Veterinarian in Westport MA
Veterinarian in Westport MA

965 Sanford Road, Westport, MA 02790 • PH (508) 636-8382 • Fax (508) 636-7199

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Veterinary in Westport MA
Acoaxet Veterinary Clinic FAQs

FAQS about Dog Cat Health from Acoaxet Veterinary Clinic

Pet Vaccinations, Heartworm Prevention

Frequently Asked Questions

Appointments

To make an appointment please call us at (508) 636-8382 to set up a time that is convenient with your schedule. If you need to change or cancel your appointment, we request that you contact our office as soon as possible. Acoaxet Veterinary Clinic also offers same day appointments for sick patients and emergencies during office hours.

Emergency Services

If your pet has an emergency during business hours, bring them to our hospital and they will be assessed and treated quickly and efficiently. If your pet's emergency is after hours, please contact one of the emergency clinics in our area:

Ma/RI Veterinary ER
508-730-1112
477 Milford Road
Swansea, MA 02777

Bay State Emergency Services
508-379-1233
76 Baptist Street
Swansea, MA 02777

Prescription Policy

Our pharmacy is fully stocked with a wide variety of prescription medications and diets for your pet. We are here to answer your questions about selecting the best medication, choosing the proper dosage, and information on side effects or other drug interactions. If you have any concerns or your pet experiences adverse reactions, we urge you to contact us immediately so one of our trained staff can assist you.

Fees

The fees we charge for services are based upon what is needed to maintain the high quality of care we are proud to provide. Payment is required at the time the services are performed. For your convenience, we accept cash, checks, Visa, MasterCard, Discover and CareCredit.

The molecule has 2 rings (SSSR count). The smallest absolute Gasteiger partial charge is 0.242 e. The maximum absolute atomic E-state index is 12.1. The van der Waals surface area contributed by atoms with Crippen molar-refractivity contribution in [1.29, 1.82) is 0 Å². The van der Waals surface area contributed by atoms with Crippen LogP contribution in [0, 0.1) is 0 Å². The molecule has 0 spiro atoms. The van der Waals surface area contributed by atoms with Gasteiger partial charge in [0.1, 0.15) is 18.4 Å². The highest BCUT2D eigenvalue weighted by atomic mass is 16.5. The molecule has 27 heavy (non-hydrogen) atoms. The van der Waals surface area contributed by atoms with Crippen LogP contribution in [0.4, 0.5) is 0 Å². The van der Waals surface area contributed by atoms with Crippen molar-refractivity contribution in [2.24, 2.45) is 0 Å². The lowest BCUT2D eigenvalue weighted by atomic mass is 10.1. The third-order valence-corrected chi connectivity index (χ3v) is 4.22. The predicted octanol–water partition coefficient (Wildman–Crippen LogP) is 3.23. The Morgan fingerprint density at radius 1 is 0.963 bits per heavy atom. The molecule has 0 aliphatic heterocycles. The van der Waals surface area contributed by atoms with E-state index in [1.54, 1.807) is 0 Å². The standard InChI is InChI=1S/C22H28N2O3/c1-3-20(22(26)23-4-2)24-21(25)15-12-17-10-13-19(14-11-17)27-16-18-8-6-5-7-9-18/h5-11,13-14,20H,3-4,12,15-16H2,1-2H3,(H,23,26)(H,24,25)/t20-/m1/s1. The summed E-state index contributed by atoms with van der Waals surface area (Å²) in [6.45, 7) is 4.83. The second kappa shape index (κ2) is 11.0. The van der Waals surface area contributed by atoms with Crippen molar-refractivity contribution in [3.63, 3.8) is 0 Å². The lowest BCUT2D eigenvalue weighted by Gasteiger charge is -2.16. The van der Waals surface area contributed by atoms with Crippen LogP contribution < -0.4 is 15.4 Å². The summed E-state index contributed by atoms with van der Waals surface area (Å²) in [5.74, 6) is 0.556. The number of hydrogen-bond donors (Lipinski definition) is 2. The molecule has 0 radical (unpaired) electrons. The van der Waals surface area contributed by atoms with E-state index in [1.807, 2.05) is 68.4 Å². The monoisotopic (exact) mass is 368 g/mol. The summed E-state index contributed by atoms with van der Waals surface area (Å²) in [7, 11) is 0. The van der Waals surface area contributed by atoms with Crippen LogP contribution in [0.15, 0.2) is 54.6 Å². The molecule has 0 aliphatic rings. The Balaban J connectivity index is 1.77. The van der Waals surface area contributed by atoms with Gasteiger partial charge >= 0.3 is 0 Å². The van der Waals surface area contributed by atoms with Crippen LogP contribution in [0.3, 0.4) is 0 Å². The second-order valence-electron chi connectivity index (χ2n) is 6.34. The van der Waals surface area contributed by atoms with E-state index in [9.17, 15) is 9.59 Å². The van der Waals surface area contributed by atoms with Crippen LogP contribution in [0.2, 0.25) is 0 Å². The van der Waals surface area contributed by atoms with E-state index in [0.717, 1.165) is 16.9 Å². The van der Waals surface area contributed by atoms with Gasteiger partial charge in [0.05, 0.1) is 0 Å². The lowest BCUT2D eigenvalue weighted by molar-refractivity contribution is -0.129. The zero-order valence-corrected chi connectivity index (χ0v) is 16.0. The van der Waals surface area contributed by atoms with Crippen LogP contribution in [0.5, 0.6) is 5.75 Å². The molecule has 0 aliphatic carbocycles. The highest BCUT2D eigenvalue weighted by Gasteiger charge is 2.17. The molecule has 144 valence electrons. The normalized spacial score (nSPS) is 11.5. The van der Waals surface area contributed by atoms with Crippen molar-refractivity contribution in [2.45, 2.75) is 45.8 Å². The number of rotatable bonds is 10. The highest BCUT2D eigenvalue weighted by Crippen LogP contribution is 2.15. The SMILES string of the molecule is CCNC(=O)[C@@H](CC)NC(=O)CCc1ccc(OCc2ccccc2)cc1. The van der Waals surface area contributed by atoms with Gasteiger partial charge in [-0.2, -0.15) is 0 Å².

How do I know if my pet is in pain?

It can sometimes be difficult to tell. If you are not sure but suspect your dog or cat may be hurting, or is just not acting right, call us to have us examine your pet. Some signs of pain are more obvious, such as limping, but some signs are more subtle and can include: not eating, a change in behavior or normal habits, being more tired and having less energy. Of course, these symptoms can also be caused by many problems, so early observation and action is important.

When is the best time to spay or neuter my pet?

The best time to spay or neuter your dog or cat is approximately 5-6 months of age. However, the procedure can be done at most ages.

Vaccinations

Vaccines are an important part of your dog or cat’s health care. Vaccines keep your pet healthy and prevent serious diseases. Our veterinarians will make sure that your pet avoids these problems with annual wellness exams, vaccinations and parasite protection. It is our policy that all pets receiving a vaccination be fully examined by one of our veterinarians prior to the vaccine being given.

Dog Vaccines

Rabies Vaccine: Rabies is transmitted by bites from wild animals, particularly skunks, raccoons, possums, bats, and foxes. This disease can be transmitted to humans through the bite or scratch of an infected animal. Puppies and kittens will first receive this vaccination at 12 weeks of age, and then they will be revaccinated every 1-3 years as required by law.

DAPP Vaccine: This is a “4-way” canine vaccine that vaccinates against canine distemper, adenovirus type 2, parainfluenza, and parvovirus. Distemper and parvovirus are often times fatal, especially in puppies and is why it is boostered multiple times. Puppies can be vaccinated as early as 6 weeks and are boostered every 3 weeks until 16 weeks of age. Adult dogs are then revaccinated every 3 years.

Leptospirosis Vaccine: Leptospirosis is a bacterial disease. It is spread by wildlife (raccoons, skunks, opossums, squirrels, rats) and domestic animals. It can be passed to people. Canine leptospirosis has risen dramatically in recent years. Infected animals shed the bacteria in the urine. To prevent Leptospirosis in your dog, discourage your pet from drinking standing water and vaccinate yearly.

Bordetella Vaccine: Also known as kennel cough. We recommend the oral vaccine when a patient will be boarding, grooming, or in any situation where they will come into contact with other pets (dog care, obedience, park, etc.).

Canine Influenza:Also known as the dog "flu". Just like the human flu is among humans, canine influenza is highly contagious among dogs.This is because the virus is relatively new (it was first reported in the US in 2003), and dogs have no natural immunity to it. Nobivac® Canine Flu H3N8 is the first vaccine for canine influenza. It has been clinically proven to significantly reduce the severity of influenza and the length of time that a dog is sick.We can advise you whether this new influenza vaccine should be added to your dog’s vaccination schedule.